Jason Stallman, as earlier noted, is the New York Times sports editor. He’s a respected journalist, who began working for the paper in 2003, became deputy sports editor in 2010, and assumed his present position in January 2013.
Speaking with the Columbia Journalism Review, Stallman declared, “We want to give our readers something noticeably different. We try to be imaginative and experimental. That could be in the form of story topic, design, photography, graphics, whatever. Just something that doesn’t feel like everything else out there.”
When asked by this writer to outline the philosphy that drives the sports department, Stallman responded, “We just try to cover the world of sports in an aggressive and imaginative way. We try to tell different stories in different ways. We try to cover the events that our readers are most interested in. It's an incredibly inexact science.”
Stallman also acknowledged placing greater emphasis on traditionally European sports like soccer and cycling than his predecessors did.
“Our audience is more and more global,” he explained. “We have readers all over the world -- a lot of them -- so we've expanded our reporting in that direction.”
Of course, one might note that boxing is a global sport. And the Times didn’t have one word of coverage on Carl Froch vs. George Groves, which attracted 80,000 fans to Wembley Stadium.
Stallman has never been to a professional fight. Asked how often he watches boxing on television, he answered, “When I was a kid, I was enchanted by Hagler, Leonard, Duran, Barkley, Mugabi, Spinks, Hearns. But I have a hard time watching it, considering everything we've learned in recent years about the long-term effects of repeated brain trauma. it's just a little too jarring for me.”
Football is jarring too. But the Times offers saturation coverage of the National Football League and college football for five months each year.
The lack of boxing coverage in the Times is frustrating for fans and also for people who make their living in the sweet science. Some of the best-established sports brands in New York - Madison Square Garden, HBO, Barclays Center, Showtime - are associated with boxing. Miguel Cotto vs. Sergio Martinez set a record for the largest live attendance for a boxing match in the history of Madison Square Garden. One million viewers watched Gennady Golovkin vs. Daniel Geale live on HBO. The Times covers events that don’t come close to matching those numbers. By way of example; the average television audience for a New Jersey Devils hockey game is fifteen thousand households. A Major League Soccer game doesn’t generate anything near the on-site attendance or live television audience that a big fight does. But these games are covered regularly by the Times.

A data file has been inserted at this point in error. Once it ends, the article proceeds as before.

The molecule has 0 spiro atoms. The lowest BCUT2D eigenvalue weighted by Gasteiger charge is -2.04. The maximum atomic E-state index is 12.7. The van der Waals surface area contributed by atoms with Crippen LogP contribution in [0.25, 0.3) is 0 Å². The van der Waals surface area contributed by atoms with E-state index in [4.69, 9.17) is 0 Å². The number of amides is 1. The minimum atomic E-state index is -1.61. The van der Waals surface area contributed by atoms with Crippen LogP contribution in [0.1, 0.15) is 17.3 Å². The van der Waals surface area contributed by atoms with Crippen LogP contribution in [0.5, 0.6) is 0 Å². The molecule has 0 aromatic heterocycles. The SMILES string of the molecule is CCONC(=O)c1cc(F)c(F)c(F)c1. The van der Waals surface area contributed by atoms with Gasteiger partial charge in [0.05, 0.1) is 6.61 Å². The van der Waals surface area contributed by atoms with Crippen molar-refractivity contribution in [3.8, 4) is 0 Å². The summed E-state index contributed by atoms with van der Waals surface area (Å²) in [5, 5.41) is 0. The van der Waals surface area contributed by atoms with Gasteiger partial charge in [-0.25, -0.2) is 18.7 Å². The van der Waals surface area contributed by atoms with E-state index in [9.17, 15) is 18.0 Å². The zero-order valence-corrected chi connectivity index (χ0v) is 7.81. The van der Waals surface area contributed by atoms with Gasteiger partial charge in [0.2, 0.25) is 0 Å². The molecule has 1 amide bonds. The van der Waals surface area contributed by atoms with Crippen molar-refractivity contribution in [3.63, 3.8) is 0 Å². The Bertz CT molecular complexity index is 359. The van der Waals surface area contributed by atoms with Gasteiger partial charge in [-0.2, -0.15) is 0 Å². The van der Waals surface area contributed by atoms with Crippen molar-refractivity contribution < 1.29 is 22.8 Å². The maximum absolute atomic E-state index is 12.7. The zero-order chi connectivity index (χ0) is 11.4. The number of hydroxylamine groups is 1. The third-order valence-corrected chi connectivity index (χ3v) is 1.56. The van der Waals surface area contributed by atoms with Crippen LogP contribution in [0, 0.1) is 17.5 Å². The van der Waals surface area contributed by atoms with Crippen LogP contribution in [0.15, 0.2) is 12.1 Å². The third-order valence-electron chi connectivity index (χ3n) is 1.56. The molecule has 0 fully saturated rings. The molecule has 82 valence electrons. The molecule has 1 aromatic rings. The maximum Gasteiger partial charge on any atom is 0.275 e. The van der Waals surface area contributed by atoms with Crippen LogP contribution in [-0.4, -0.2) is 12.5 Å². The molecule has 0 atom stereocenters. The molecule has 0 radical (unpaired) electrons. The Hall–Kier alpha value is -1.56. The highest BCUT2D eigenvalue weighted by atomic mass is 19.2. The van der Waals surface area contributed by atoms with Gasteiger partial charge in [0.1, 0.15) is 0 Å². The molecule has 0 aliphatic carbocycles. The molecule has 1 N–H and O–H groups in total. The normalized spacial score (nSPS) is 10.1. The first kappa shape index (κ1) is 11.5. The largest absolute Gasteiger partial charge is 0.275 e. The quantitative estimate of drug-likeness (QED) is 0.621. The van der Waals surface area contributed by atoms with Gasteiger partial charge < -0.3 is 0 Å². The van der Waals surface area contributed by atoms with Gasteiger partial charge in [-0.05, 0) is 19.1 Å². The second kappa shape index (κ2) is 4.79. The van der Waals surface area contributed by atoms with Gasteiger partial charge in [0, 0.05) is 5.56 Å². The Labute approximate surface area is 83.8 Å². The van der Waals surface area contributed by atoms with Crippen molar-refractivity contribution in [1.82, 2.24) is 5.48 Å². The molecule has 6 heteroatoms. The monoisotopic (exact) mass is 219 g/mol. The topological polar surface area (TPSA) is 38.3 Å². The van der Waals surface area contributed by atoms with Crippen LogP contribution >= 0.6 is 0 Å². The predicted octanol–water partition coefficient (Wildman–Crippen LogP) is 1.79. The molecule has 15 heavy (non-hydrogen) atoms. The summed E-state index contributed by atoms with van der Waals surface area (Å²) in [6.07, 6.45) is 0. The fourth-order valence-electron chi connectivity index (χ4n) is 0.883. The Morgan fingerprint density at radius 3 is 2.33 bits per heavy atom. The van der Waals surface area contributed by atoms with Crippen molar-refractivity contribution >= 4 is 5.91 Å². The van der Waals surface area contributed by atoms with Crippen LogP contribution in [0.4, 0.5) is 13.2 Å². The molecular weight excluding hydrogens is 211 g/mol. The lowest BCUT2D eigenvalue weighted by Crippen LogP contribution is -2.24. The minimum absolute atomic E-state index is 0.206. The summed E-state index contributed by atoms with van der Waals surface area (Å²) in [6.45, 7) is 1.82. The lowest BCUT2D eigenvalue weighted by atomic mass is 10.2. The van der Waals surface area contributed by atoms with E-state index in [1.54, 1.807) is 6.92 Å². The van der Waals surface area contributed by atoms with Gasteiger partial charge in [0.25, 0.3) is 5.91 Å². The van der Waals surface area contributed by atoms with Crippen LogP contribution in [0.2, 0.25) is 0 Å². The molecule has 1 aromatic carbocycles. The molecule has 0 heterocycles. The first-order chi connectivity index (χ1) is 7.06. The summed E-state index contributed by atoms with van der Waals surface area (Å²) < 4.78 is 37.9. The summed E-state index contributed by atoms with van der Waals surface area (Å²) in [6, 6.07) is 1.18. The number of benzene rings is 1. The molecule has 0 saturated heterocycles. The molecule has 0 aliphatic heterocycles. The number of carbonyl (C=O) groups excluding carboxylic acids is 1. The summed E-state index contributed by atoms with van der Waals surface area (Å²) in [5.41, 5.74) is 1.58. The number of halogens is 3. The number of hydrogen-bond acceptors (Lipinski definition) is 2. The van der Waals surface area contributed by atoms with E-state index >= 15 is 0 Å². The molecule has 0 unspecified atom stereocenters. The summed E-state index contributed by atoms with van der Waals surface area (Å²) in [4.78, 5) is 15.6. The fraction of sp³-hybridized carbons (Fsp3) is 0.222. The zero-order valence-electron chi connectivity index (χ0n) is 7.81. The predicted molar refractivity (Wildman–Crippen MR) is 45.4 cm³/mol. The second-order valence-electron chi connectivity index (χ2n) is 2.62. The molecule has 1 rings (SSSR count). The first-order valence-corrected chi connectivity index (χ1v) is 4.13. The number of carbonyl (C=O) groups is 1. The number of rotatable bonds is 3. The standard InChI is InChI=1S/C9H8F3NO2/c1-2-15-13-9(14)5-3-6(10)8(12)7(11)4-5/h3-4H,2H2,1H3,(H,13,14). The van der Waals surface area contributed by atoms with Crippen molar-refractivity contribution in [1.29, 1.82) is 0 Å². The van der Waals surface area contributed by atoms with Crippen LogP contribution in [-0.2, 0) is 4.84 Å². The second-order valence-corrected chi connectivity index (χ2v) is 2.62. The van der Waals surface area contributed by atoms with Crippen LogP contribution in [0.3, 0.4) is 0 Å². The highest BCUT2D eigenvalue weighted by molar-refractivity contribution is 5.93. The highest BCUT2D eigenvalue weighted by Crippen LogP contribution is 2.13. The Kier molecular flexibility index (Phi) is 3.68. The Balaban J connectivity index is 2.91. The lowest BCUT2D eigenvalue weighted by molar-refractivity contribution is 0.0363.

It’s also troubling that, at present, the Times couldn’t cover complex boxing issues on short notice if it wanted to. The biggest stories in the sport often occur behind the scenes. And no one now at The Times knows what’s going on behind the scenes in boxing. The paper simply doesn’t have a “go to” person on staff who’s grounded in the sport.
Greg Bishop was last person at the Times who covered boxing in a meaningful way. At first, he was unfamiliar with the sport. But he was attracted to it, asked Tom Jolly if he could cover some fights, and became knowledgable over time. Now that he’s gone, the number of people on staff who are knowledgable regarding and drawn to the sweet science can be expressed in arithmetic by a circle.
“There’s a lot in boxing that speaks to the larger landscape in sports,” Bishop recently told this writer. “PEDs, the role of the television networks, the lack of an effective governing body in contrast to how other sports are run. It was an uphill battle anytime I wanted to write about boxing at the Times. In the end, it was just ten percent of my time. But it was fun.”
The Times sports section now features more longform journalism and offbeat topics than in the past. One hopes that, in the near future, its editors will realize that there are fascinating stories in boxing that go beyond mundane reporting on the outcome of fights and repetitious pro forma pieces on Floyd Mayweather and Manny Pacquiao.
The editors of the New York Times might not like the Tea Party, but they cover it. They should also cover boxing.
Thomas Hauser can be reached by e-mail at email@example.com . His most recent book (Reflections: Conversations, Essays, and Other Writings) was published by The University of Arkansas Press.